Civil War Historian James McPherson Comes to Chico
When I visited Professor James McPherson’s office last May,
his floor-to-ceiling bookshelves were still full and his desk cluttered
with papers. It seemed unlikely that McPherson was about to vacate
his office after more than four decades of teaching Civil War and
Reconstruction history at Princeton University. Yet, this past May,
that was the case: The popular professor, who had been my Civil
War professor, had taught his last class and was beginning retirement.
Retirement for McPherson, however, will not mean the end of his
career as the nation’s foremost Civil War authority. The Pulitzer
Prize-winning author of Battle Cry of Freedom, often cited
as the best single volume on America’s bloodiest war, will
continue to speak and write about the war as well as lead trips
to Civil War battlefields. On Thursday, Oct. 14, at 7:00 pm, McPherson—a
President’s Visiting Scholar—will deliver the fourth
annual Joanna Dunlap Cowden Memorial lecture (named for a former
CSU, Chico history professor), titled “The Global Impact of
the American Civil War.” The lecture in Laxson Auditorium
is free and open to the public
McPherson came to Civil War history in a roundabout way. While great
historians of the Civil War era have traditionally hailed from areas
directly affected by the war, McPherson was born in a state far
removed from the site of Union-Confederate struggles—North
Dakota. He grew up in Minnesota, where he attended Gustavus Adolphus
College, graduating magna cum laude in 1958. Since his
college did not offer a course in the Civil War, it was not until
graduate school at Johns Hopkins University in Baltimore from 1958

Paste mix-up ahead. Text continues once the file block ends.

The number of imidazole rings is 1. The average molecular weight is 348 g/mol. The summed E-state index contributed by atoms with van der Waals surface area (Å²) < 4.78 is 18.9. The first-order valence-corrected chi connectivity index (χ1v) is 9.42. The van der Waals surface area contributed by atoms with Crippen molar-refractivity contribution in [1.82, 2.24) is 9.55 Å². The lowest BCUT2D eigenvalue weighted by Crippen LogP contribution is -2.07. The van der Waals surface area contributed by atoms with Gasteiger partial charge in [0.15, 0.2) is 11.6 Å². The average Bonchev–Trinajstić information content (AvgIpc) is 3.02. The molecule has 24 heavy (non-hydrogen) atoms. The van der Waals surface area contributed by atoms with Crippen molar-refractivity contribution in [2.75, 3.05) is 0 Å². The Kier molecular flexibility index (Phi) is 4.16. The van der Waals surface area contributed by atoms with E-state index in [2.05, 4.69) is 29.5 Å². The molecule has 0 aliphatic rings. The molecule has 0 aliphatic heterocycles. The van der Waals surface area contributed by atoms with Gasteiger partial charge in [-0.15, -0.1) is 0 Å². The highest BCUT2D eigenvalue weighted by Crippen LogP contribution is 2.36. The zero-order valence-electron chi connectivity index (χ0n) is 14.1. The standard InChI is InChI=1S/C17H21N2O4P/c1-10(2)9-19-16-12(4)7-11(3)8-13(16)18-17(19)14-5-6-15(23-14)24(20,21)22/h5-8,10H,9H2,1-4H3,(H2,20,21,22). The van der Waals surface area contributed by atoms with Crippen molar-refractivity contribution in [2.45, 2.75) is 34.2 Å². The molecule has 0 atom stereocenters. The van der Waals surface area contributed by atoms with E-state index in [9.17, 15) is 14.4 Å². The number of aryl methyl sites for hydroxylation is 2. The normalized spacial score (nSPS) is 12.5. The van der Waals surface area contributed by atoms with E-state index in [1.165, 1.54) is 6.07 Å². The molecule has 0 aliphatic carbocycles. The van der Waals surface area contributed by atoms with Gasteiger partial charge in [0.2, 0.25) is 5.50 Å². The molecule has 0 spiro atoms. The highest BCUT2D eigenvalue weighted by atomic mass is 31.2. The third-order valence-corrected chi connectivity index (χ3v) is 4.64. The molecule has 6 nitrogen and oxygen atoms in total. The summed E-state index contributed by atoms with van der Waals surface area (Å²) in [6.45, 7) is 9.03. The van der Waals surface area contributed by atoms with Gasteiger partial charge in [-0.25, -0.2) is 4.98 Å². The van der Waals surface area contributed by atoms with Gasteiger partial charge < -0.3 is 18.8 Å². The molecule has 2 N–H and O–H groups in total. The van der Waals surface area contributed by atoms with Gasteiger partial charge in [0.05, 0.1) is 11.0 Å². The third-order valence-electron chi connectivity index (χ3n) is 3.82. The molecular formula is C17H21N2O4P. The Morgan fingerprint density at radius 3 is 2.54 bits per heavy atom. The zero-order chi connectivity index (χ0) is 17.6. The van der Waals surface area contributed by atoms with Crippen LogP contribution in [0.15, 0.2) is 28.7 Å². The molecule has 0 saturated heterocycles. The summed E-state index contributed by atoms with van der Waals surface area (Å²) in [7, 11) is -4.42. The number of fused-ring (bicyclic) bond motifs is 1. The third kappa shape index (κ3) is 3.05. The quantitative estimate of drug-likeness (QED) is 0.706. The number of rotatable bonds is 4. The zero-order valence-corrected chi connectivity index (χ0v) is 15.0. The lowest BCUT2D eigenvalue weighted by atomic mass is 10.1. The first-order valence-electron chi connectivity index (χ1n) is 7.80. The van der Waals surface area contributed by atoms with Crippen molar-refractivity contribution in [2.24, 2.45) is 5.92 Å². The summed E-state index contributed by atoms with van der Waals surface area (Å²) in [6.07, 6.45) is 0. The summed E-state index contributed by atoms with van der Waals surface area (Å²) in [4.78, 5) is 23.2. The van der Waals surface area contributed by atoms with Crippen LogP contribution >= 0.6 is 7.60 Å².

to 1962 that McPherson began intensely studying the war.
The conflict over African American civil rights that McPherson witnessed
during his graduate school days in Baltimore—a city straddling
North and South, where racial segregation reigned in restaurants
and theatres, but not in public schools—influenced his scholarly
path. The work of his advisor, eminent Southern historian C. Vann
Woodward, shaped him, too. Woodward’s investigations into
the origins of segregation had made him into an important public
intellectual who provided historical background to the Supreme Court
for its pivotal Brown v. Board of Education decision. Moved
to participate in civil rights sit-ins and picket lines, McPherson
saw connections between his own times and those of a century earlier.
His doctoral dissertation explored the “civil rights activists”
of the 1860s and became his first book in 1964, The Struggle
for Equality: Abolitionists and the Negro in the Civil War and Reconstruction.
Over the years, McPherson has produced numerous articles and books
covering a wide range of topics related to the Civil War period.
His scholarship combines the rare ability to provide lucid explanations
of battlefield events with a keen understanding of the social and
political forces involved in the war and its aftermath. That scholarship
is popular with a large reading public—for instance, more
than 600,000 copies of Battle Cry of Freedom have been
sold—as well as esteemed by McPherson’s academic colleagues.
In 2000, the National Endowment for the Humanities named him the
Jefferson Lecturer, the federal government’s highest honor
for distinguished intellectual achievement in the humanities, and
in 2003 he served as president of the American Historical Association,
the top professional organization for historians in the nation.
A public reception for McPherson immediately follows the lecture
on Oct. 14 in Trinity 100. He will also hold a Brown Bag Symposium
on Oct. 15, from noon to 1 pm in Trinity 100. This will be an opportunity
for members of the CSU, Chico community to meet with Professor McPherson
in a more informal session for questions and answers.
—Robert Tinkler, Department of History